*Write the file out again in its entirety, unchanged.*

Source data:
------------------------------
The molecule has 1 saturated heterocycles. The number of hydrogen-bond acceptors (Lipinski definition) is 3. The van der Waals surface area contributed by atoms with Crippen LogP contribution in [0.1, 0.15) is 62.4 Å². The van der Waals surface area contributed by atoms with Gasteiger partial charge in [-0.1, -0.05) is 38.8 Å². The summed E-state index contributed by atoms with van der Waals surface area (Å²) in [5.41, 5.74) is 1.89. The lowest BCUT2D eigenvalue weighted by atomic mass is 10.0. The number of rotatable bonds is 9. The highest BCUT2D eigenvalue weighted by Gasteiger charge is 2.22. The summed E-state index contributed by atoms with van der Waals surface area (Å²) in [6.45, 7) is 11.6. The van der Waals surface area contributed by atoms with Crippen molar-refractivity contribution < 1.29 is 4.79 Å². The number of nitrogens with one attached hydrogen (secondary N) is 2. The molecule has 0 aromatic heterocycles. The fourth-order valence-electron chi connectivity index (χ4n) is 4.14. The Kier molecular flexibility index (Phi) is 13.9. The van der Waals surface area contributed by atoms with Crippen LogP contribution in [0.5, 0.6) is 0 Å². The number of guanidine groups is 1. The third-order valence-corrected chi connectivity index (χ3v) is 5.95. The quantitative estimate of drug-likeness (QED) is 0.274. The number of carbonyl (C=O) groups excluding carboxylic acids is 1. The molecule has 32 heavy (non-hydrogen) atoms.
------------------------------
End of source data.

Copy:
The molecule has 1 saturated heterocycles. The number of hydrogen-bond acceptors (Lipinski definition) is 3. The van der Waals surface area contributed by atoms with Crippen LogP contribution in [0.1, 0.15) is 62.4 Å². The van der Waals surface area contributed by atoms with Gasteiger partial charge in [-0.1, -0.05) is 38.8 Å². The summed E-state index contributed by atoms with van der Waals surface area (Å²) in [5.41, 5.74) is 1.89. The lowest BCUT2D eigenvalue weighted by atomic mass is 10.0. The number of rotatable bonds is 9. The highest BCUT2D eigenvalue weighted by Gasteiger charge is 2.22. The summed E-state index contributed by atoms with van der Waals surface area (Å²) in [6.45, 7) is 11.6. The van der Waals surface area contributed by atoms with Crippen molar-refractivity contribution < 1.29 is 4.79 Å². The number of nitrogens with one attached hydrogen (secondary N) is 2. The molecule has 0 aromatic heterocycles. The fourth-order valence-electron chi connectivity index (χ4n) is 4.14. The Kier molecular flexibility index (Phi) is 13.9. The van der Waals surface area contributed by atoms with Crippen LogP contribution in [0.5, 0.6) is 0 Å². The number of guanidine groups is 1. The third-order valence-corrected chi connectivity index (χ3v) is 5.95. The quantitative estimate of drug-likeness (QED) is 0.274. The number of carbonyl (C=O) groups excluding carboxylic acids is 1. The molecule has 32 heavy (non-hydrogen) atoms.